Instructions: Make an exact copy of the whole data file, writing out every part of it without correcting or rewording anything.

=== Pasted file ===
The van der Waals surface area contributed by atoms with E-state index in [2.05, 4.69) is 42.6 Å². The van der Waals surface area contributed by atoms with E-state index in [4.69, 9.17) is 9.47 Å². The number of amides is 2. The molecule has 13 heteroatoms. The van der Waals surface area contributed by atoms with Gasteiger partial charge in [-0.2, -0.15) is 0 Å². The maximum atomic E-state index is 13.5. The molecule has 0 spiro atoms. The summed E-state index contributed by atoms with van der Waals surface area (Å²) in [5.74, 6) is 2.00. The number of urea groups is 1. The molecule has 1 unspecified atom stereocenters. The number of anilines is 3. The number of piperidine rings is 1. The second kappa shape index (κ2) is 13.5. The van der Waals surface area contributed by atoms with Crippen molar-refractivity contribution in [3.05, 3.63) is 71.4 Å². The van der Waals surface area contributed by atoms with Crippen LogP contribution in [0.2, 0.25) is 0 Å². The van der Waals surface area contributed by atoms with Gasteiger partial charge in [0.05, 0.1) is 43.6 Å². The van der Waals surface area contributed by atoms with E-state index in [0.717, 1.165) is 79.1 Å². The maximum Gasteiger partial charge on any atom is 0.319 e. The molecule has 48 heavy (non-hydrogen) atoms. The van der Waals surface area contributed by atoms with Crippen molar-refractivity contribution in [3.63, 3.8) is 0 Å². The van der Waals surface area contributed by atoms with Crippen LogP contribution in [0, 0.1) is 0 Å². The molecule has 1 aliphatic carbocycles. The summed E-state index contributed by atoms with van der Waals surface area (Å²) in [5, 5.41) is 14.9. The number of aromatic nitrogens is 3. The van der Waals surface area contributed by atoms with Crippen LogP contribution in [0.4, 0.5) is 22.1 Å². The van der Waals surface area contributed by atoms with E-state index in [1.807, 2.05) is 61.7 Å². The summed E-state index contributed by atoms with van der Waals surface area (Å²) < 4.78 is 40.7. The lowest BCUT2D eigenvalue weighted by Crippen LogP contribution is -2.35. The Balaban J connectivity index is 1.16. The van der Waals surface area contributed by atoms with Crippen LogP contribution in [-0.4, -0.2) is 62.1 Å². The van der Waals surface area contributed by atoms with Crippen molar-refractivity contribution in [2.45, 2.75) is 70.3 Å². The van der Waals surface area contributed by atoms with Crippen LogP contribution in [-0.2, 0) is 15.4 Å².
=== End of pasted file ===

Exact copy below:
The van der Waals surface area contributed by atoms with E-state index in [2.05, 4.69) is 42.6 Å². The van der Waals surface area contributed by atoms with E-state index in [4.69, 9.17) is 9.47 Å². The number of amides is 2. The molecule has 13 heteroatoms. The van der Waals surface area contributed by atoms with Gasteiger partial charge in [-0.2, -0.15) is 0 Å². The maximum atomic E-state index is 13.5. The molecule has 0 spiro atoms. The summed E-state index contributed by atoms with van der Waals surface area (Å²) in [5.74, 6) is 2.00. The number of urea groups is 1. The molecule has 1 unspecified atom stereocenters. The number of anilines is 3. The number of piperidine rings is 1. The second kappa shape index (κ2) is 13.5. The van der Waals surface area contributed by atoms with Crippen molar-refractivity contribution in [3.05, 3.63) is 71.4 Å². The van der Waals surface area contributed by atoms with Crippen LogP contribution in [0.2, 0.25) is 0 Å². The van der Waals surface area contributed by atoms with Gasteiger partial charge in [0.05, 0.1) is 43.6 Å². The van der Waals surface area contributed by atoms with E-state index in [0.717, 1.165) is 79.1 Å². The maximum Gasteiger partial charge on any atom is 0.319 e. The molecule has 48 heavy (non-hydrogen) atoms. The van der Waals surface area contributed by atoms with Crippen molar-refractivity contribution in [3.63, 3.8) is 0 Å². The van der Waals surface area contributed by atoms with Crippen LogP contribution in [0, 0.1) is 0 Å². The molecule has 1 aliphatic carbocycles. The summed E-state index contributed by atoms with van der Waals surface area (Å²) in [5, 5.41) is 14.9. The number of aromatic nitrogens is 3. The van der Waals surface area contributed by atoms with Crippen LogP contribution in [0.4, 0.5) is 22.1 Å². The van der Waals surface area contributed by atoms with E-state index in [1.807, 2.05) is 61.7 Å². The summed E-state index contributed by atoms with van der Waals surface area (Å²) < 4.78 is 40.7. The lowest BCUT2D eigenvalue weighted by Crippen LogP contribution is -2.35. The Balaban J connectivity index is 1.16. The van der Waals surface area contributed by atoms with Crippen LogP contribution in [-0.4, -0.2) is 62.1 Å². The van der Waals surface area contributed by atoms with Crippen molar-refractivity contribution in [2.45, 2.75) is 70.3 Å². The van der Waals surface area contributed by atoms with Crippen LogP contribution in [-0.2, 0) is 15.4 Å².